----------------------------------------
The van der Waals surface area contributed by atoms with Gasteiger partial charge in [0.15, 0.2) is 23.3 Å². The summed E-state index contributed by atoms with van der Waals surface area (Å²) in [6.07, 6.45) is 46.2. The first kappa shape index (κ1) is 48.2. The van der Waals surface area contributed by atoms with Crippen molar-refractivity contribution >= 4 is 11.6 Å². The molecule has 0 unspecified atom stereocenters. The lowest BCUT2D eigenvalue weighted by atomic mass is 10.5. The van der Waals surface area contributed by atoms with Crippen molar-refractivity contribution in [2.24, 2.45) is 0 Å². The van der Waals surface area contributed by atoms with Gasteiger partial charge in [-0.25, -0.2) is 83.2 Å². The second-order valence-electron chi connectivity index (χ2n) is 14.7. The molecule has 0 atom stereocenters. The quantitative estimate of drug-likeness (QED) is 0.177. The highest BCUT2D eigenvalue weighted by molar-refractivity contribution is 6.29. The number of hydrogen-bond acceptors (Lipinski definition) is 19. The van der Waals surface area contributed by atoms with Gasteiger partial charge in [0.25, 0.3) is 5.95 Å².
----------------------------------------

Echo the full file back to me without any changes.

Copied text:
The van der Waals surface area contributed by atoms with Gasteiger partial charge in [0.15, 0.2) is 23.3 Å². The summed E-state index contributed by atoms with van der Waals surface area (Å²) in [6.07, 6.45) is 46.2. The first kappa shape index (κ1) is 48.2. The van der Waals surface area contributed by atoms with Crippen molar-refractivity contribution >= 4 is 11.6 Å². The molecule has 0 unspecified atom stereocenters. The lowest BCUT2D eigenvalue weighted by atomic mass is 10.5. The van der Waals surface area contributed by atoms with Crippen molar-refractivity contribution in [2.24, 2.45) is 0 Å². The van der Waals surface area contributed by atoms with Gasteiger partial charge in [-0.25, -0.2) is 83.2 Å². The second-order valence-electron chi connectivity index (χ2n) is 14.7. The molecule has 0 atom stereocenters. The quantitative estimate of drug-likeness (QED) is 0.177. The highest BCUT2D eigenvalue weighted by molar-refractivity contribution is 6.29. The number of hydrogen-bond acceptors (Lipinski definition) is 19. The van der Waals surface area contributed by atoms with Gasteiger partial charge in [0.25, 0.3) is 5.95 Å².